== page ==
The parliamentary elections are upon us. The options for socially progressive people of both the left the and right are limited. They face a dilemma: get rid of the ruling party or prevent ELAM becoming the fourth party. Let’s look at the various options before I argue why I’m not persuaded by this dilemma.
Many consider that the track record of the ruling party renders them an unattractive option, particularly for their handling of the Cyprus problem, the perceived authoritarianism with which they are managing the pandemic, and notably the various corruption scandals, not least the one revealed by Al Jazeera. The conservative parties occupying the so-called in-between space are also not an option as they do not align with a progressive political outlook. Needless to say that parties of the extreme far-right are also unattractive alternatives. Other small parties may be appealing as an expression of discontent, but given that they will not pass the electoral threshold, they are, tactically speaking, a wasted vote.
This leaves two parties to chose from: the communist (but really social democratic) AKEL, and the Greens. AKEL is still plagued by their bad tenure in office (2008-2013) and has been affected by the recent Al Jazeera documentary on the golden passports, which featured a party MP. The Greens, which had the chance to really become a main player and capitalise on the prevailing discontent towards the two mainstream parties, are criticised for their selection of candidates, which range from socially progressive, pro-solution public figures, to anti-federalists who propagate conspiracy theories. Not to mention that the party does not have a clear pro-solution stance.
The dilemma between AKEL and the Greens seemingly boils down to personal priorities. If one prioritises the need to weaken the ruling party, then AKEL is the obvious choice. If one, on the other hand, really does not want to see ELAM becoming the fourth largest party, then Greens is the way to go.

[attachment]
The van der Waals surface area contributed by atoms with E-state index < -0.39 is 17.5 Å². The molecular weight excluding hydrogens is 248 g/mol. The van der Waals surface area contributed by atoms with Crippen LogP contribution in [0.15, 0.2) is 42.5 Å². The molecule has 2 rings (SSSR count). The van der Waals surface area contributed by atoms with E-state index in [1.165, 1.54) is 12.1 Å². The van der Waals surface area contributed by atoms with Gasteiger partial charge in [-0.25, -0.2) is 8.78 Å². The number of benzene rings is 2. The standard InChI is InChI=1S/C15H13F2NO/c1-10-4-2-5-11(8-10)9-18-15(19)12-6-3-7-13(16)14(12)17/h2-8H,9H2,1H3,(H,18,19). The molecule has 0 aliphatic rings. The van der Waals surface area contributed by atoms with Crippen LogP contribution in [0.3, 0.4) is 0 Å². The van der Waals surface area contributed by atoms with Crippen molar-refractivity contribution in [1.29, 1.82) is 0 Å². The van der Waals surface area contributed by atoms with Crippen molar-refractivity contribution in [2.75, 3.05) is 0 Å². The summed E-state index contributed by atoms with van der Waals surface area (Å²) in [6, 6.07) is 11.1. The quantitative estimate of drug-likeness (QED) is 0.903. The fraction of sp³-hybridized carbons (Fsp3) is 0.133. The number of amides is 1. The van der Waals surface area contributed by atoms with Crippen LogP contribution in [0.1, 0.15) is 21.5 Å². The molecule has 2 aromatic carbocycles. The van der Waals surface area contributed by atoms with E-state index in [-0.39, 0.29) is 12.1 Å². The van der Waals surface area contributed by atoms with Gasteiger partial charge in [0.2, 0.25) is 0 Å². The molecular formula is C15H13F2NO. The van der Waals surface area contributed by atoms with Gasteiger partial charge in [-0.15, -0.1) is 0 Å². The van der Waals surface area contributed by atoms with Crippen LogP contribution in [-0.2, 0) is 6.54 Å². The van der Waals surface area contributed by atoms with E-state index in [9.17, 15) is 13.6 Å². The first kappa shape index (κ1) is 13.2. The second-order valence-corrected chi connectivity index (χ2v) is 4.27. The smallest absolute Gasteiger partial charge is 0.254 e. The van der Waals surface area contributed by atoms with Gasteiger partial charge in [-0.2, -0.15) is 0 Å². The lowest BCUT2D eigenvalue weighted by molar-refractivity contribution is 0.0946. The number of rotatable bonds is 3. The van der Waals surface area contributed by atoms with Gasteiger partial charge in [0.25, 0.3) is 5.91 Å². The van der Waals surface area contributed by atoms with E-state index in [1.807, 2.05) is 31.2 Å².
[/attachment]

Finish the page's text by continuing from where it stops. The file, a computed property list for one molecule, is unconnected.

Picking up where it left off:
I don’t think that the decision to vote for a party irrespective of ideological convergence just to halt the rise of ELAM is correct. The previous time this dilemma determined political preferences was during the 2019 parliamentary elections. At the time the dilemma was to vote for EDEK so that ELAM does not get elected into the European Parliament. This is very similar to the current dilemma of voting for the Greens so that ELAM does not become the fourth largest parliamentary party. It worked well in 2019 as a fairly decent guy, Demetris Papadakis, was elected as MEP. But, it could just have gone the other way. The vote for EDEK could have elected Papadakis’ conservative party opponent into office, who got a mere 1,034 votes less than Papadakis’ 11,789. Essentially, the decision to vote for a party just so that ELAM does not get into office, would result in a far-right candidate getting the position using many progressive people’s votes. Would that really count as a success?
I’m not one principally opposed to tactical voting, which is when one supports someone other than their preferred candidate just to “prevent an undesirable outcome”. But there must be clarity as to what exactly is the undesirable outcome, as well as a balancing between the merits of the tactical selection vis-a-vis the voter’s preferred option. It’s not just a matter of preventing the undesirable outcome.
Personally, my political instinct and conscience are most satisfied when I am able to support people with whom I agree. Tactical voting is not something I would consider lightly and would certainly keep me awake at night. It would also make me angry later on upon witnessing how those who get more powerful due to tactical votes use their newly-found position of authority to promote policies I disagree with, yet pursued “in my name”.